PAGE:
I discovered Storybird, a tool for writing digital stories, thanks to Richard Byrne’s excellent ‘Free Technology for Teachers’. It is great fun and easy to use. Set up an account (free) – choose your art work and get writing! I showed my Year 7 class (11 to 12 year olds) and some of them decided they would try it. (Under 13s can sign up with parental permission). One student wrote a ’story’ about sequences – a little editing still needed but it’s great and she was delighted that the illustrator commented.

This could provide a fun way to write a Mathematics journal where students reflect on their learning.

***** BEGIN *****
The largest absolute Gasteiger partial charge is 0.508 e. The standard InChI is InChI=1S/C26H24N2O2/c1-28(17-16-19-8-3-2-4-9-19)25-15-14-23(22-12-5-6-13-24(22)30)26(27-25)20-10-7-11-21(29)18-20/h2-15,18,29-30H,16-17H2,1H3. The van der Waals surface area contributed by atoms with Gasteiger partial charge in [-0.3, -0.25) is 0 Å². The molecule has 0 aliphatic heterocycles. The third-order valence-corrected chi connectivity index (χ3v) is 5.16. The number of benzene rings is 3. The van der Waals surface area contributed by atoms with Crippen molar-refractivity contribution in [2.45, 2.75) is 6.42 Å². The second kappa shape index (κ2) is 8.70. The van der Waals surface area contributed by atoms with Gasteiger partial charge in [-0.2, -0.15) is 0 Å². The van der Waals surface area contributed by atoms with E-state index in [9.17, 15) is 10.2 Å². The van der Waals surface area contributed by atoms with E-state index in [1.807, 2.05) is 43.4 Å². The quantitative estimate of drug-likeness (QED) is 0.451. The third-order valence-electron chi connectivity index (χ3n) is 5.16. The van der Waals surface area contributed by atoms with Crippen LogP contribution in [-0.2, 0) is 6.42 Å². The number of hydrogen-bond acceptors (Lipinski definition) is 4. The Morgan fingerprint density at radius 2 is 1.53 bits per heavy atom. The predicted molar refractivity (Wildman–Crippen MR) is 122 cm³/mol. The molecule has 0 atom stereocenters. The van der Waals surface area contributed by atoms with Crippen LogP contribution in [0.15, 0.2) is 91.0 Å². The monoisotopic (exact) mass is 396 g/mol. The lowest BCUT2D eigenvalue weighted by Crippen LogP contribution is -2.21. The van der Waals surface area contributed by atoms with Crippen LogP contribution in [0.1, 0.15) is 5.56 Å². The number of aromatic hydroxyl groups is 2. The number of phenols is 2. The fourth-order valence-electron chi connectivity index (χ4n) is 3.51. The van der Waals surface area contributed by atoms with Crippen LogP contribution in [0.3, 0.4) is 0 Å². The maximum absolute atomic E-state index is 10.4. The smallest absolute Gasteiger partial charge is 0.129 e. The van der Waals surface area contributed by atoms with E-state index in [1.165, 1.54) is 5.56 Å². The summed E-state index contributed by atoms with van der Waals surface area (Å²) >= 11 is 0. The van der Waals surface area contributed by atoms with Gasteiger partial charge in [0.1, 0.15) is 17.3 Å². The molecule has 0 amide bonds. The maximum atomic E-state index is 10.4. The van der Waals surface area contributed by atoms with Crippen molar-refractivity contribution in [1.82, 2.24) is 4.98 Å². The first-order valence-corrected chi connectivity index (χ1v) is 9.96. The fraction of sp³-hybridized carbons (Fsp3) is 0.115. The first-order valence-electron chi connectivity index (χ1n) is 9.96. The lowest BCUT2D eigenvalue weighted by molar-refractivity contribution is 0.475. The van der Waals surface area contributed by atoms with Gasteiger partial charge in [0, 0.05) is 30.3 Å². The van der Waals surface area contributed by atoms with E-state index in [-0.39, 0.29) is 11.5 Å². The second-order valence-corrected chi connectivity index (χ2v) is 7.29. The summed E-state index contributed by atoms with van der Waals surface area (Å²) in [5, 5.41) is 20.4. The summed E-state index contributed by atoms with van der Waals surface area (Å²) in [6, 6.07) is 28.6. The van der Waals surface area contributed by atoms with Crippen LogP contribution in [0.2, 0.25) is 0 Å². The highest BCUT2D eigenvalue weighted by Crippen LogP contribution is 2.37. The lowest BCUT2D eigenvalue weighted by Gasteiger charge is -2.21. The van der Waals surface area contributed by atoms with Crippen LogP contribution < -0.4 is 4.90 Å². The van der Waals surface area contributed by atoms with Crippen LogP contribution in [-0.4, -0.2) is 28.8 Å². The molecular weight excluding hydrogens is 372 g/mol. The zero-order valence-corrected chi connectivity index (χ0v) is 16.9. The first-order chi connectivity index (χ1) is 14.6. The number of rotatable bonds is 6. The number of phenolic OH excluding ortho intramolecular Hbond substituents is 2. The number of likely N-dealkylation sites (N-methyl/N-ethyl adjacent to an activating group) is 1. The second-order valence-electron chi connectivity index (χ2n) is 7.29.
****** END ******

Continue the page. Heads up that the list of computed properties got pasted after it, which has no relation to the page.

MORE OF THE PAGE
Several students have written more ‘stories’ both about Maths and just for fun. Obviously the limitation is that only ordinary text is available but students still seem to have found topics to write about. Look at this one on vocabulary associated with shapes.


 Wallwisher can be used to create an online noticeboard.

This  provides a very simple way to gather feedback from students, for example there are some thoughts here from year 7 on using a Wiki.  It is very simple to create a wall of  examples such as this one used with Year 7 Mathematics students. Students could collaborate to produce a wall of key facts for revision. Here is an example of a History teacher’s wall.

Ideas for Wallwisher in the classroom from Tom Barrett’s ‘Interesting Ways’ series.